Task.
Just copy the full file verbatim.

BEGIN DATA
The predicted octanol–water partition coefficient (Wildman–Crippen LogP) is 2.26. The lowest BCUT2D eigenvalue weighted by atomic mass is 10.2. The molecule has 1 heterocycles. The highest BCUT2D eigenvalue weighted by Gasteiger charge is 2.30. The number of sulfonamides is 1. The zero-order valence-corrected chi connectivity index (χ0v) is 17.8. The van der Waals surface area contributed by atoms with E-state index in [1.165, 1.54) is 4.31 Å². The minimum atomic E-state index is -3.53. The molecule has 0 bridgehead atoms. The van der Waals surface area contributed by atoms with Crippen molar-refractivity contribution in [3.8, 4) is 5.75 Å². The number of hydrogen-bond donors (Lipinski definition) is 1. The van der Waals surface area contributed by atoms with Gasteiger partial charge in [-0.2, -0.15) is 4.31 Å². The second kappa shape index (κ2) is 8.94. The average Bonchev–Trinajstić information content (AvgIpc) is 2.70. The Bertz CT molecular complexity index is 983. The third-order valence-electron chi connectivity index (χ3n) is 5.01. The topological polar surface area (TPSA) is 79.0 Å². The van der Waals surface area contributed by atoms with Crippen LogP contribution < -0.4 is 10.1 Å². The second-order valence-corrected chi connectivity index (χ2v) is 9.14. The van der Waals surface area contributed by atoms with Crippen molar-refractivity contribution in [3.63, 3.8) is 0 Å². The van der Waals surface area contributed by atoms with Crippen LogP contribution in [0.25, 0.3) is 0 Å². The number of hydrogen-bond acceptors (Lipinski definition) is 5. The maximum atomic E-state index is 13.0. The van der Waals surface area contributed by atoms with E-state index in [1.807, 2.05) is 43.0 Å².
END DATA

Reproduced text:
The predicted octanol–water partition coefficient (Wildman–Crippen LogP) is 2.26. The lowest BCUT2D eigenvalue weighted by atomic mass is 10.2. The molecule has 1 heterocycles. The highest BCUT2D eigenvalue weighted by Gasteiger charge is 2.30. The number of sulfonamides is 1. The zero-order valence-corrected chi connectivity index (χ0v) is 17.8. The van der Waals surface area contributed by atoms with E-state index in [1.165, 1.54) is 4.31 Å². The minimum atomic E-state index is -3.53. The molecule has 0 bridgehead atoms. The van der Waals surface area contributed by atoms with Crippen molar-refractivity contribution in [3.8, 4) is 5.75 Å². The number of hydrogen-bond donors (Lipinski definition) is 1. The van der Waals surface area contributed by atoms with Gasteiger partial charge in [-0.2, -0.15) is 4.31 Å². The second kappa shape index (κ2) is 8.94. The average Bonchev–Trinajstić information content (AvgIpc) is 2.70. The Bertz CT molecular complexity index is 983. The third-order valence-electron chi connectivity index (χ3n) is 5.01. The topological polar surface area (TPSA) is 79.0 Å². The van der Waals surface area contributed by atoms with Crippen LogP contribution < -0.4 is 10.1 Å². The second-order valence-corrected chi connectivity index (χ2v) is 9.14. The van der Waals surface area contributed by atoms with Crippen molar-refractivity contribution in [3.63, 3.8) is 0 Å². The van der Waals surface area contributed by atoms with Crippen LogP contribution in [0.25, 0.3) is 0 Å². The number of hydrogen-bond acceptors (Lipinski definition) is 5. The maximum atomic E-state index is 13.0. The van der Waals surface area contributed by atoms with E-state index in [1.807, 2.05) is 43.0 Å².